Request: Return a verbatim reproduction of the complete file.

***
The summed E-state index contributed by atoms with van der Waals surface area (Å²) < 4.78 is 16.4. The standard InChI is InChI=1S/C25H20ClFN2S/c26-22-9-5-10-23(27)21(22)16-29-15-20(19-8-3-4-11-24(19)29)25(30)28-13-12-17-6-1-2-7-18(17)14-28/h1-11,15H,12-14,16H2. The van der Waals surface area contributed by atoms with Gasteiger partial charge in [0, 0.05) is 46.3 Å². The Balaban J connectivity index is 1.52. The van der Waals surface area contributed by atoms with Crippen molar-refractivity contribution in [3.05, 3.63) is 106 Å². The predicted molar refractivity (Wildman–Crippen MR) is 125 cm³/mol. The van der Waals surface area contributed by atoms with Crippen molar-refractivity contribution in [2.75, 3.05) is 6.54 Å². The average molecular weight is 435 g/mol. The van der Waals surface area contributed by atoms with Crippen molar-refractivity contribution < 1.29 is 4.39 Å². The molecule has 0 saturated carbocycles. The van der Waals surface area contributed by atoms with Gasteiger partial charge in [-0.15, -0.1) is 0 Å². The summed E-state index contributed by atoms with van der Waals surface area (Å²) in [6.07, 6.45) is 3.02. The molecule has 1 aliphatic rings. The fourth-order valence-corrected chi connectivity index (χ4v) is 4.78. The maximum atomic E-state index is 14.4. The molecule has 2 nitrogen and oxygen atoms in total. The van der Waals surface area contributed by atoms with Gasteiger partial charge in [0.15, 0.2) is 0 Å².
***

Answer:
The summed E-state index contributed by atoms with van der Waals surface area (Å²) < 4.78 is 16.4. The standard InChI is InChI=1S/C25H20ClFN2S/c26-22-9-5-10-23(27)21(22)16-29-15-20(19-8-3-4-11-24(19)29)25(30)28-13-12-17-6-1-2-7-18(17)14-28/h1-11,15H,12-14,16H2. The van der Waals surface area contributed by atoms with Gasteiger partial charge in [0, 0.05) is 46.3 Å². The Balaban J connectivity index is 1.52. The van der Waals surface area contributed by atoms with Crippen molar-refractivity contribution in [3.05, 3.63) is 106 Å². The predicted molar refractivity (Wildman–Crippen MR) is 125 cm³/mol. The van der Waals surface area contributed by atoms with Crippen molar-refractivity contribution in [2.75, 3.05) is 6.54 Å². The average molecular weight is 435 g/mol. The van der Waals surface area contributed by atoms with Crippen molar-refractivity contribution < 1.29 is 4.39 Å². The molecule has 0 saturated carbocycles. The van der Waals surface area contributed by atoms with Gasteiger partial charge in [-0.15, -0.1) is 0 Å². The summed E-state index contributed by atoms with van der Waals surface area (Å²) in [6.07, 6.45) is 3.02. The molecule has 1 aliphatic rings. The fourth-order valence-corrected chi connectivity index (χ4v) is 4.78. The maximum atomic E-state index is 14.4. The molecule has 2 nitrogen and oxygen atoms in total. The van der Waals surface area contributed by atoms with Gasteiger partial charge in [0.15, 0.2) is 0 Å².